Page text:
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Children and Teens

Outrage Over Katelyn Nicole Davis Video Suicide Misses the Point

At the close of 2016, 12-year-old Katelyn Nicole Davis decided that she had had enough of her life in a small, rural town in Georgia. So she did what most teens do nowadays -- she took to social media to share her feelings of angst, depression, and hopelessness. She was, by all accounts, a person doing the best she could in coping with depression and an alleged abuser within her own home.

What she did, however, is becoming an increasingly common and disturbing consequence of our society virtually ignoring people who are troubled by suicide and suicidal thoughts. She decided to livestream her death on Facebook Live.

This is upsetting to people: "How could they allow such videos to be online?!" "Why don't Facebook and YouTube do something about this?!" But the outrage misses the point completely.

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General

PODCAST: What’s the Difference Between Mental Health and Physical Health?

In this episode of the Psych Central Show, hosts Gabe and Vincent discuss the perception that mental health is fundamentally different from physical health. They discuss the lack of biochemical “markers” that can identify physical illnesses and whether we will ever have a simple lab test to diagnose depression, for example. They discuss how physical illness can affect mental health (and vice versa), and ultimately agree that the difference comes down to just one thing.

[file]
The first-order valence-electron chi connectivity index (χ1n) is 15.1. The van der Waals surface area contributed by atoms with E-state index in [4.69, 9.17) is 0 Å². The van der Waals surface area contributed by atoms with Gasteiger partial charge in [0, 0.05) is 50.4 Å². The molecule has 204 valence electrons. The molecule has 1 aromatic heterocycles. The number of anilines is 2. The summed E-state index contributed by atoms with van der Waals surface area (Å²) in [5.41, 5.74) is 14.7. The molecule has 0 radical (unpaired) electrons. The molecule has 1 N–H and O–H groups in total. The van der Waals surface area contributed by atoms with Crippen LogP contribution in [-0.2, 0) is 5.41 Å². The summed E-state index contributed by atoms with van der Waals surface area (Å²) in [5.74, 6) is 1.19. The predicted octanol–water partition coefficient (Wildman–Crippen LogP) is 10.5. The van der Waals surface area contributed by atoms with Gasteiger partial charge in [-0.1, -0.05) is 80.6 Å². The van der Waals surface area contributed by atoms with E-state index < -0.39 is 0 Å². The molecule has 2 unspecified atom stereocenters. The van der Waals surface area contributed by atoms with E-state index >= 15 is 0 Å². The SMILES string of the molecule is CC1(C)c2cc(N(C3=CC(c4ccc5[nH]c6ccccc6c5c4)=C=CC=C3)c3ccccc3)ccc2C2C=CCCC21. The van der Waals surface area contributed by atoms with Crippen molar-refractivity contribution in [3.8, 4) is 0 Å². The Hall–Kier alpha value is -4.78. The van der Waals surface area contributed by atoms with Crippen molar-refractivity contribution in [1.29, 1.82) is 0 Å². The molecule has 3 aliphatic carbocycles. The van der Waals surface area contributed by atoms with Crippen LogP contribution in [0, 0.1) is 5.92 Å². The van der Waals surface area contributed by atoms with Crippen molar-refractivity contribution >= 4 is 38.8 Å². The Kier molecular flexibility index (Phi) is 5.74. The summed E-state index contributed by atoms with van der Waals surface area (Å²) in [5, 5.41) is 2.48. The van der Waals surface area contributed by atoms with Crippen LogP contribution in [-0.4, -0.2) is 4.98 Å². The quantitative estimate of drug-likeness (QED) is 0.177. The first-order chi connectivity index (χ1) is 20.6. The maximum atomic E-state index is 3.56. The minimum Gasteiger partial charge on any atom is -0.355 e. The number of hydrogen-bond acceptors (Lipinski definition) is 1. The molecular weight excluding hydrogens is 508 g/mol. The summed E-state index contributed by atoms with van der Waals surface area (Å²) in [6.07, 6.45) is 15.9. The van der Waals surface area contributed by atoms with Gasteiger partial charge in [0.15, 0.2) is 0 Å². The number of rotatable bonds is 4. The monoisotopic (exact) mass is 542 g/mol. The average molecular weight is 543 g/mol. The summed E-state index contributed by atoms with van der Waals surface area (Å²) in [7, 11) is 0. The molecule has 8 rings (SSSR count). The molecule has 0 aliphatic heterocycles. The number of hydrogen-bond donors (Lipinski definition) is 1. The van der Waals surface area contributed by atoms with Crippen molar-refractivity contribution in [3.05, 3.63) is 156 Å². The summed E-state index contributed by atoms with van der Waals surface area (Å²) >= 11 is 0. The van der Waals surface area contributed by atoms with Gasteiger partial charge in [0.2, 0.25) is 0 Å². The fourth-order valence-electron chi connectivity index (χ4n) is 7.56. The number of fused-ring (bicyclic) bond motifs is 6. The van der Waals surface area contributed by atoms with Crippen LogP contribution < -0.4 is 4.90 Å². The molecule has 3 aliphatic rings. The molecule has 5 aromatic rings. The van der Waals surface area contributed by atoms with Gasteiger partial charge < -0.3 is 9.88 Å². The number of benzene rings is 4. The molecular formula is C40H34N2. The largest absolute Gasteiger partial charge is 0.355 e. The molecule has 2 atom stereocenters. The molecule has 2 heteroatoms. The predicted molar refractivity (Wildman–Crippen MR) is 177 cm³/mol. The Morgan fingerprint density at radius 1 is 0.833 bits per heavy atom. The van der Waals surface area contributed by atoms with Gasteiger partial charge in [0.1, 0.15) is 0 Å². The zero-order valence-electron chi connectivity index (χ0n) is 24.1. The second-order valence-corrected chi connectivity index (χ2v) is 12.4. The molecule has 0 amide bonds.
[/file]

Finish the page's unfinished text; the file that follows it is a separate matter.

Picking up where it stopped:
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Brain and Behavior

Trying to Lose Weight? Maybe You Should Ditch That New Wearable

Wearable technology -- those gadgets people wear around their wrist to track their heart rate or number of steps walked or run -- is all the rage. This sort of personal data tracking is especially popular among younger people and those who exercise regularly. Whether it's a Fitbit, Nike+ Fuelband, a Garmin Vivofit, or some other fitness tracker, people love the ability to easily track their progress over time.

But if you're wearing one of these devices while trying to lose weight, you may find it surprising that wearable technology likely won't help you -- and could even hurt (a little) in your weight-loss journey.

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General

How the Repeal of Obamacare Will Impact People with Mental Illness